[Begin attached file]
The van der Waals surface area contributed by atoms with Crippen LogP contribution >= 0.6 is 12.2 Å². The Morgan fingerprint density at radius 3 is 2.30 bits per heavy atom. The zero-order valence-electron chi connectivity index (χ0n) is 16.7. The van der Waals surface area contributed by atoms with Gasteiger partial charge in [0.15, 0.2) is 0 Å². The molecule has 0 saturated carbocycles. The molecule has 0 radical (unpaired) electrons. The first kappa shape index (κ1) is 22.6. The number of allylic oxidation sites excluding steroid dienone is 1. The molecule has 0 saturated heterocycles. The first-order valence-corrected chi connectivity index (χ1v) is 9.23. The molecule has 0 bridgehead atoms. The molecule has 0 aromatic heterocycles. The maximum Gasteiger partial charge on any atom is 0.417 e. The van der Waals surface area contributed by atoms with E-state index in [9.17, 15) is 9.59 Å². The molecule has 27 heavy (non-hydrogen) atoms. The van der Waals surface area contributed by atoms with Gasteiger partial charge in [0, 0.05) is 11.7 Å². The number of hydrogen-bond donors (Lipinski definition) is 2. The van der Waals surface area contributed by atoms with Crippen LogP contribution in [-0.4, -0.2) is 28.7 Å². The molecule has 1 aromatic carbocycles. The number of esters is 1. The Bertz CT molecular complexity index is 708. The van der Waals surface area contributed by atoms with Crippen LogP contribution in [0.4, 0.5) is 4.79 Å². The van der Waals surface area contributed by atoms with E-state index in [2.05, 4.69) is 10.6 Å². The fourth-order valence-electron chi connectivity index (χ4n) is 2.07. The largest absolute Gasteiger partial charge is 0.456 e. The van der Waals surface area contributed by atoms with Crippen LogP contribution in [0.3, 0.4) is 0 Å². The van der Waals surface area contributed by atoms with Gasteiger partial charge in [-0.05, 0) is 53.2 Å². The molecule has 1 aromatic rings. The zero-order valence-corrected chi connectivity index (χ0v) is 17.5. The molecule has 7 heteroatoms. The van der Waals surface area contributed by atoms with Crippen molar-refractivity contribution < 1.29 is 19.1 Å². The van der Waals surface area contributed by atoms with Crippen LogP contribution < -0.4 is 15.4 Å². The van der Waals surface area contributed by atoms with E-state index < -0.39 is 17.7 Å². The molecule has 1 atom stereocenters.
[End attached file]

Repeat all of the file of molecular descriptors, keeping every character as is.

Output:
The van der Waals surface area contributed by atoms with Crippen LogP contribution >= 0.6 is 12.2 Å². The Morgan fingerprint density at radius 3 is 2.30 bits per heavy atom. The zero-order valence-electron chi connectivity index (χ0n) is 16.7. The van der Waals surface area contributed by atoms with Gasteiger partial charge in [0.15, 0.2) is 0 Å². The molecule has 0 saturated carbocycles. The molecule has 0 radical (unpaired) electrons. The first kappa shape index (κ1) is 22.6. The number of allylic oxidation sites excluding steroid dienone is 1. The molecule has 0 saturated heterocycles. The first-order valence-corrected chi connectivity index (χ1v) is 9.23. The molecule has 0 bridgehead atoms. The molecule has 0 aromatic heterocycles. The maximum Gasteiger partial charge on any atom is 0.417 e. The van der Waals surface area contributed by atoms with E-state index in [9.17, 15) is 9.59 Å². The molecule has 27 heavy (non-hydrogen) atoms. The van der Waals surface area contributed by atoms with Gasteiger partial charge in [0, 0.05) is 11.7 Å². The number of hydrogen-bond donors (Lipinski definition) is 2. The van der Waals surface area contributed by atoms with Crippen LogP contribution in [-0.4, -0.2) is 28.7 Å². The molecule has 1 aromatic carbocycles. The number of esters is 1. The Bertz CT molecular complexity index is 708. The van der Waals surface area contributed by atoms with Crippen LogP contribution in [0.4, 0.5) is 4.79 Å². The van der Waals surface area contributed by atoms with E-state index in [2.05, 4.69) is 10.6 Å². The fourth-order valence-electron chi connectivity index (χ4n) is 2.07. The largest absolute Gasteiger partial charge is 0.456 e. The van der Waals surface area contributed by atoms with Crippen LogP contribution in [0.3, 0.4) is 0 Å². The van der Waals surface area contributed by atoms with Gasteiger partial charge in [-0.05, 0) is 53.2 Å². The molecule has 1 aromatic rings. The zero-order valence-corrected chi connectivity index (χ0v) is 17.5. The molecule has 7 heteroatoms. The van der Waals surface area contributed by atoms with Crippen molar-refractivity contribution < 1.29 is 19.1 Å². The van der Waals surface area contributed by atoms with Crippen LogP contribution < -0.4 is 15.4 Å². The van der Waals surface area contributed by atoms with E-state index < -0.39 is 17.7 Å². The molecule has 1 atom stereocenters.